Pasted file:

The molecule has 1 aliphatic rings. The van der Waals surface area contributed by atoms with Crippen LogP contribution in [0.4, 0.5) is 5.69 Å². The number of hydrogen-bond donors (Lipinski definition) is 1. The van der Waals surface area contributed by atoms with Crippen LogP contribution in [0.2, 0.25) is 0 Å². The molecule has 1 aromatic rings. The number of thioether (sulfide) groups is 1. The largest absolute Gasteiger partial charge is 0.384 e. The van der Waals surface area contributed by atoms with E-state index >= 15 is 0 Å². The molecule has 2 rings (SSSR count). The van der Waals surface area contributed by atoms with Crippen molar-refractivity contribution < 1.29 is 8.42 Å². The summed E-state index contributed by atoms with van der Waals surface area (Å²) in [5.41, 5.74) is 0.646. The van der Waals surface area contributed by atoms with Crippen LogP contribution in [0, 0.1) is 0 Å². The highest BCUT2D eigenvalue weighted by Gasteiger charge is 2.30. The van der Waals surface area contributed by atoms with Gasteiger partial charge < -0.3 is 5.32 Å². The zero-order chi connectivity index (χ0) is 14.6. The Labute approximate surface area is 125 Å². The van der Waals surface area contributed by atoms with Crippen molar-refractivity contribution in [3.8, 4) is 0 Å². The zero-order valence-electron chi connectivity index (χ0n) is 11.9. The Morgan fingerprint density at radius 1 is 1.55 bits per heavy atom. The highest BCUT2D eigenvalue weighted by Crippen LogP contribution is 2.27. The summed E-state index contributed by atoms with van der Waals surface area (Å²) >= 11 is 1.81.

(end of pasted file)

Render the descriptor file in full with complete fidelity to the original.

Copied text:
The molecule has 1 aliphatic rings. The van der Waals surface area contributed by atoms with Crippen LogP contribution in [0.4, 0.5) is 5.69 Å². The number of hydrogen-bond donors (Lipinski definition) is 1. The van der Waals surface area contributed by atoms with Crippen LogP contribution in [0.2, 0.25) is 0 Å². The molecule has 1 aromatic rings. The number of thioether (sulfide) groups is 1. The largest absolute Gasteiger partial charge is 0.384 e. The van der Waals surface area contributed by atoms with E-state index >= 15 is 0 Å². The molecule has 2 rings (SSSR count). The van der Waals surface area contributed by atoms with Crippen molar-refractivity contribution < 1.29 is 8.42 Å². The summed E-state index contributed by atoms with van der Waals surface area (Å²) in [5.41, 5.74) is 0.646. The van der Waals surface area contributed by atoms with Crippen LogP contribution in [0, 0.1) is 0 Å². The highest BCUT2D eigenvalue weighted by Gasteiger charge is 2.30. The van der Waals surface area contributed by atoms with Gasteiger partial charge < -0.3 is 5.32 Å². The zero-order chi connectivity index (χ0) is 14.6. The Labute approximate surface area is 125 Å². The van der Waals surface area contributed by atoms with Crippen molar-refractivity contribution in [3.8, 4) is 0 Å². The zero-order valence-electron chi connectivity index (χ0n) is 11.9. The Morgan fingerprint density at radius 1 is 1.55 bits per heavy atom. The highest BCUT2D eigenvalue weighted by Crippen LogP contribution is 2.27. The summed E-state index contributed by atoms with van der Waals surface area (Å²) >= 11 is 1.81.